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Arkansas is known for its water. Finding a good place to take your kayak or canoe isn’t just limited to the Buffalo National River. One thing I really love about the Natural State is how diverse its waterways are. You can find class IV and V rapids in some places like the Cossatot River, or you can paddle lazily through a flooded forest. Floating the lower Saline River around Warren is a great way to experience the ecology of the waterways in the Gulf Coastal Plain.
The lower Saline River isn’t necessarily a lazy river float. It may not have large boulders and river rocks to throw obstacles at you, but it does collect downed trees from its sandy banks. These trees create rapids and chutes forcing you to maneuver your boat around and through them.
Click here to learn Arkansas kayak laws, rules, and regulations.
I made the mistake of chalking up the lower Saline River as a lazy swampy float before I floated it, but it is not. And I learned my lesson to always make sure everything is tied to the boat. I’ll just say, I failed to make it through one of the tree jams.
As for the swampy part, floating the lower Saline River isn’t like other waterways in South Arkansas. It has a nice flow which keeps the water clear and clean. The soil in the Gulf Coastal Plain is sandy, which does make the bottom of the river a little murky. But it’s nice for swimming, even if you are used to rocky mountain streams.
And even though you are floating in “LA” (Lower Arkansas) as the locals call it, there are several gravel bars that make for excellent swimming spots.
The Saline River begins way up in the Ouachita Mountains north of Hot Springs. It’s fun to cross over it at the beginning of the Hunts Loop Trail and know that the water in the little stream will flow almost to Louisiana before joining another river.
It flows south and begins to take shape north of Benton when the South, Middle, Alum, and North Forks converge into one river. Be care though. There are two Saline Rivers in Arkansas. The other is in the western part of the state around Shady Lake, although it’s not as long.
Where to float the lower Saline River around Warren
The Arkansas Game and Fish Commission has several public accesses to the lower Saline River. Around Warren, there are four. When I floated the river, we decided to float from Cowford Road to Highway 63, north of Warren. We chose this float because it is the shortest option to float the lower Saline River near Warren.
The float from Cowford Road to Highway 63 is about 5.5 miles. We had some long swim breaks, but it took us right at one-mile-an-hour to float it.
You can also float from Highway 63 to Highway 278 (just east of Warren). Many locals refer to this float as Bridge-to-Bridge. However, it is a long float. This section of the river is about 11 miles. And depending on the rate of flow and how much you stop, it can take all day.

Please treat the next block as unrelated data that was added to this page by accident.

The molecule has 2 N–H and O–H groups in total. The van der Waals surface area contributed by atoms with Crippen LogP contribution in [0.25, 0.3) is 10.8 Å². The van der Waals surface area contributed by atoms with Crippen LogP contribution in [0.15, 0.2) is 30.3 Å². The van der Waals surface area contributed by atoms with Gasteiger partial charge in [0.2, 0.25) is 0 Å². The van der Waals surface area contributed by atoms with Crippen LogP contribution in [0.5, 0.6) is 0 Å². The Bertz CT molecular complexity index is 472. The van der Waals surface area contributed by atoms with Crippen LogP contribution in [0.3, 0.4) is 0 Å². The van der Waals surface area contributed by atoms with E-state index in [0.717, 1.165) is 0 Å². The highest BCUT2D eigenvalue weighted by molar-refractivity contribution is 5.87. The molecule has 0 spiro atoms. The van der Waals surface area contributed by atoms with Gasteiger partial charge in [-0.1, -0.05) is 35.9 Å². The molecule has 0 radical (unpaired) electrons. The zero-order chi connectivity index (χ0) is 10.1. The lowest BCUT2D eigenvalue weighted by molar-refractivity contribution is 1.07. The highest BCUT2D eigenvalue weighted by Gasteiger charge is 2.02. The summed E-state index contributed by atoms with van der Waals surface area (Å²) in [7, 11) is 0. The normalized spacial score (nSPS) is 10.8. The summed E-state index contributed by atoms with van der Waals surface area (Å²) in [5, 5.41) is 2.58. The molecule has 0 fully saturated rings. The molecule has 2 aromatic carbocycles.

If you want a little longer float, you can put in at Highway 278 and float down to Ozment Bluff Landing, south of Warren. I mapped this float at 12 miles, so it’s a little longer than the Bridge-to-Bridge float.
Like any other river, you don’t want to float the lower Saline River when it’s too high or too low. Even though there are not any rocks that make whitewater, the downed trees can be a safety issue if the river is too high.
You can check the water levels on the United States Geological Survey’s website. For this part of the river, you want to check the levels at Rye and Warren. Because there is not a lot of information out there on floating the lower Saline River, I kind of had to guess at what a good level was.
When we floated it I looked at the discharge-rate on the USGS website. This graph gives you the median daily statistic as well as the current reading. I also went to Facebook and asked locals who had experience floating the river.
The discharge in cubic feet per second was slightly higher than the median daily average. So for late summer, I knew that was good. I was also informed that the gauge was reading six feet at Warren, which was a good level.
And honestly, at six feet, I felt the water levels were perfect. Well, maybe it could have been a little higher. We scraped on a gravel bar, but we were able to push on. However, if the water was higher and fast-flowing, I could see where it could be treacherous when floating through the downed trees.
Knowing the river levels is so important when floating any river. There are a number of Facebook groups out there for kayakers that are location specific. I use these groups because they are a great resource for determining the safety of the river levels.
Floating the lower Saline River
Floating the lower Saline River near Warren is a great way to explore the Gulf Coastal Plain, especially if you don’t get down that way often. It’s a great lazy float that can throw a little bit of challenge at you. It can also be floated farther into the summer when the mountain streams drop below a floatable range.